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Policy Toward Supply Chain Blockages

Eakinomics: Policy Toward Supply Chain Blockages

There is a lot of fuzzy thinking going on about supply chain problems and the U.S. economy. (Fuzzy thinking is not new; recall the White House’s supply chain task force.) The basic problem, in the end, is the interference of COVID-19 on labor markets. After all, one company’s labor shortage is another’s supply chain problem.

This realization has led some to argue that the key is to pass the Build Back Better reconciliation bill, on the grounds that its provisions (e.g., child care) will get people back into the labor force. Even assuming that is true (and I have lots of reasons to be doubtful), the timing makes no sense. It will take years to get the new welfare state up and running, have people understand the provisions, and as a result re-arrange their economic lives. This episode of supply challenges will be in the rear view mirror.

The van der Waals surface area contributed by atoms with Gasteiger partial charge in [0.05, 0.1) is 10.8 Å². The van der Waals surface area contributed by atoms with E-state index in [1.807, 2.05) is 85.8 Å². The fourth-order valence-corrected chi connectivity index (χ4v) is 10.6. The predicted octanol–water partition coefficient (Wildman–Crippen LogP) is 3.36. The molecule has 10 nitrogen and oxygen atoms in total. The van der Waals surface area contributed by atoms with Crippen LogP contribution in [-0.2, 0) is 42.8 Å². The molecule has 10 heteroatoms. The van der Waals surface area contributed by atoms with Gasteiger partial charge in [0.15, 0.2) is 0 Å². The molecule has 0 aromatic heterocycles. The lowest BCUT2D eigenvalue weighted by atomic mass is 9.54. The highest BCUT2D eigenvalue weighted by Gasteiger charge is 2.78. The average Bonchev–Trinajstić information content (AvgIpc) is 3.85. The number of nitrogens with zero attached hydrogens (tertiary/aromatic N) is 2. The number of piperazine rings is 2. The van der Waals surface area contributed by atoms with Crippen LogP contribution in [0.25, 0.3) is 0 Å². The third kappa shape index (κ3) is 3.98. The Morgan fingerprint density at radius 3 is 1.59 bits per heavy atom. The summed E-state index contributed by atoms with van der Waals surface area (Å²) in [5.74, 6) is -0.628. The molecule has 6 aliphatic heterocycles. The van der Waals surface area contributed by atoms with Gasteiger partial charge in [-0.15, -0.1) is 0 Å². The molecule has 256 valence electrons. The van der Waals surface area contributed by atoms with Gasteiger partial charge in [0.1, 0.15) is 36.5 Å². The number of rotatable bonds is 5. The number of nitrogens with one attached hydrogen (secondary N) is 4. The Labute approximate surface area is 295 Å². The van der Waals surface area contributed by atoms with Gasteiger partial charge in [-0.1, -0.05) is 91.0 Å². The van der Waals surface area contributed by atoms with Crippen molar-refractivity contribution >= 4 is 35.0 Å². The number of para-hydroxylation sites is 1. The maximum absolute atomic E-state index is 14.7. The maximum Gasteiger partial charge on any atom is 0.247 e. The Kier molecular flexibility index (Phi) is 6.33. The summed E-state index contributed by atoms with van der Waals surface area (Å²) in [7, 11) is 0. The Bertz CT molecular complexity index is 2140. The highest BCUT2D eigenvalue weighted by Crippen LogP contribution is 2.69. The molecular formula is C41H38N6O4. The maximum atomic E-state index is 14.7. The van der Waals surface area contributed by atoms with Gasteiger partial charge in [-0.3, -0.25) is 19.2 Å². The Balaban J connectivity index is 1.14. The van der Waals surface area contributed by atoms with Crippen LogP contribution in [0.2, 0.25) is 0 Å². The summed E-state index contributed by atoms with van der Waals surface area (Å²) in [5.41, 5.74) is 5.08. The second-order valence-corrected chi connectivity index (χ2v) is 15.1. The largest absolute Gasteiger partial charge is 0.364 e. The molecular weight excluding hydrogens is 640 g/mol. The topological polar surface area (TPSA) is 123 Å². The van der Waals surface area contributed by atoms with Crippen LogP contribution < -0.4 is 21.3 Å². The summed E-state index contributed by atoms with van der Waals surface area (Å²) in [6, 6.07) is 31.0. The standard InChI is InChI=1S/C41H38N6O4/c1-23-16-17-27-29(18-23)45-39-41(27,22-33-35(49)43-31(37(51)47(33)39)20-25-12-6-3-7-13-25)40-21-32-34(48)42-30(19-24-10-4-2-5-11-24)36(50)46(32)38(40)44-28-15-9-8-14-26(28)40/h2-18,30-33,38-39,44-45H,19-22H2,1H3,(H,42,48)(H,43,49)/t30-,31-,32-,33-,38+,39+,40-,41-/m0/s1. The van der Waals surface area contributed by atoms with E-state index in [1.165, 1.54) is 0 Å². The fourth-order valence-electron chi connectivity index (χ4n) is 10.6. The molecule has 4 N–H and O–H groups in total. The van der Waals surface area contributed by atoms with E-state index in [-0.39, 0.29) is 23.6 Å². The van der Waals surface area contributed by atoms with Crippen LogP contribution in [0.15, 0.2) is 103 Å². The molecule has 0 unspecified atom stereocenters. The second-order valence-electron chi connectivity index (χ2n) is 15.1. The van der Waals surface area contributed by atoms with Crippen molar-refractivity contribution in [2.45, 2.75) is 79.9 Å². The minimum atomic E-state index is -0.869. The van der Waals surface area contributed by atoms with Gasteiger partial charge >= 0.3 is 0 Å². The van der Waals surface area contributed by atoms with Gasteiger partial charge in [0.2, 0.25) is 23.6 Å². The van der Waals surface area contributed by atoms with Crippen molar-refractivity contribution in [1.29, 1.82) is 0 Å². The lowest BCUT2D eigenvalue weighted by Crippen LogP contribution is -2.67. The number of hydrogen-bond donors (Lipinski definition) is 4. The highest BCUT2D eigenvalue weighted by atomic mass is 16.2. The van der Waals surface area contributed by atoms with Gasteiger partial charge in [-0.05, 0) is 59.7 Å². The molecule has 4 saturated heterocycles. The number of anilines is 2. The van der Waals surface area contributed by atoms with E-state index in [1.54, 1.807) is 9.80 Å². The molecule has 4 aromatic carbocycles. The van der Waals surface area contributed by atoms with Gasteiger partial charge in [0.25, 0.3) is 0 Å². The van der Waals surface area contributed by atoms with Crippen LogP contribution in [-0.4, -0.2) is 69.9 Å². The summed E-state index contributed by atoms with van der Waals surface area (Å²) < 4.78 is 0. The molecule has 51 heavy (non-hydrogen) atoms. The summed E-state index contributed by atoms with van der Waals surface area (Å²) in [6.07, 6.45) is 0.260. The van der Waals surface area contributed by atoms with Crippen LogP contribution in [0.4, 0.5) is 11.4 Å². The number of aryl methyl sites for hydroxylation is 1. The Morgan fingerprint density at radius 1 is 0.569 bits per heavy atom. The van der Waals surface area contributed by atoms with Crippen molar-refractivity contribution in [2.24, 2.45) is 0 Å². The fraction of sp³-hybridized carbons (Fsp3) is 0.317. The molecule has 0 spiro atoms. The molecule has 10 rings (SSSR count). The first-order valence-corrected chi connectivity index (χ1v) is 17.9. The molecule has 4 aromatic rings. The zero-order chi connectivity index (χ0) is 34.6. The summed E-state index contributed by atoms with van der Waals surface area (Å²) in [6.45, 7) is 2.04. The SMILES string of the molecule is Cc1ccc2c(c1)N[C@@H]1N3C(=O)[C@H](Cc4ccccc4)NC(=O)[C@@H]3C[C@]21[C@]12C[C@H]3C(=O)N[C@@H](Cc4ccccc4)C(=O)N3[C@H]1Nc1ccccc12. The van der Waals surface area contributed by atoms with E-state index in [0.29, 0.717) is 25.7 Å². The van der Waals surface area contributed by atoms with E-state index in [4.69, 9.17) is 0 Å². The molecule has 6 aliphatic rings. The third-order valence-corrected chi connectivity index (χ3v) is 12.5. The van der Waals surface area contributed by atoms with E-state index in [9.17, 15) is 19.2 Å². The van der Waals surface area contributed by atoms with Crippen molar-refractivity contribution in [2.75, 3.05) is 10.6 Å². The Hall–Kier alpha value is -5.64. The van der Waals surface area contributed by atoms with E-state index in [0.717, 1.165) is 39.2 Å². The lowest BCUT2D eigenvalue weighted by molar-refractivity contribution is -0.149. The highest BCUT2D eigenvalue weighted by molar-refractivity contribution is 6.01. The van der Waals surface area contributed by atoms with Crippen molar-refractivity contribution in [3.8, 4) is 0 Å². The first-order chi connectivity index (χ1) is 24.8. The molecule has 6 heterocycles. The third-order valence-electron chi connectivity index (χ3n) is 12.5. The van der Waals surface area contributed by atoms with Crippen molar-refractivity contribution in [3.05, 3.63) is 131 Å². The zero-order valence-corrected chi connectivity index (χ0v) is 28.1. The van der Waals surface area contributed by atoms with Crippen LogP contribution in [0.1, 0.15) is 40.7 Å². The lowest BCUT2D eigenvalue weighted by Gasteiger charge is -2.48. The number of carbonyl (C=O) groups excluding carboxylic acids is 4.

The problem is also global. Every country’s labor market has been affected, production has been disrupted, and ability to meet the demands of overseas customers limited. The only real policy that can deal with all of this simultaneously is an effective global strategy on fighting the coronavirus. Current efforts appear to fall quite short of that mark.

This does not mean that domestic policy does not matter. After all, supply is only constrained relative to demand. The passage of the American Rescue Plan in March – a poorly timed, excessive $1.9 trillion stimulus – boosted demand for goods noticeably. The greatest manifestation has been a sharp increase in inflation. But it you think about it, at least some of those ships parked off the California coast are attempts to meet stimulus-related demand. In the absence of the stimulus-related shipments, the infamous Christmas shipments would have an easier time being distributed in a timely fashion.

As we have seen before, the best economic policy is the public health policy – and avoiding further demand-stimulus errors.

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Fact of the Day

Across all rulemakings this past week, agencies published $373.7 million in total net costs and added 253,414 annual paperwork burden hours.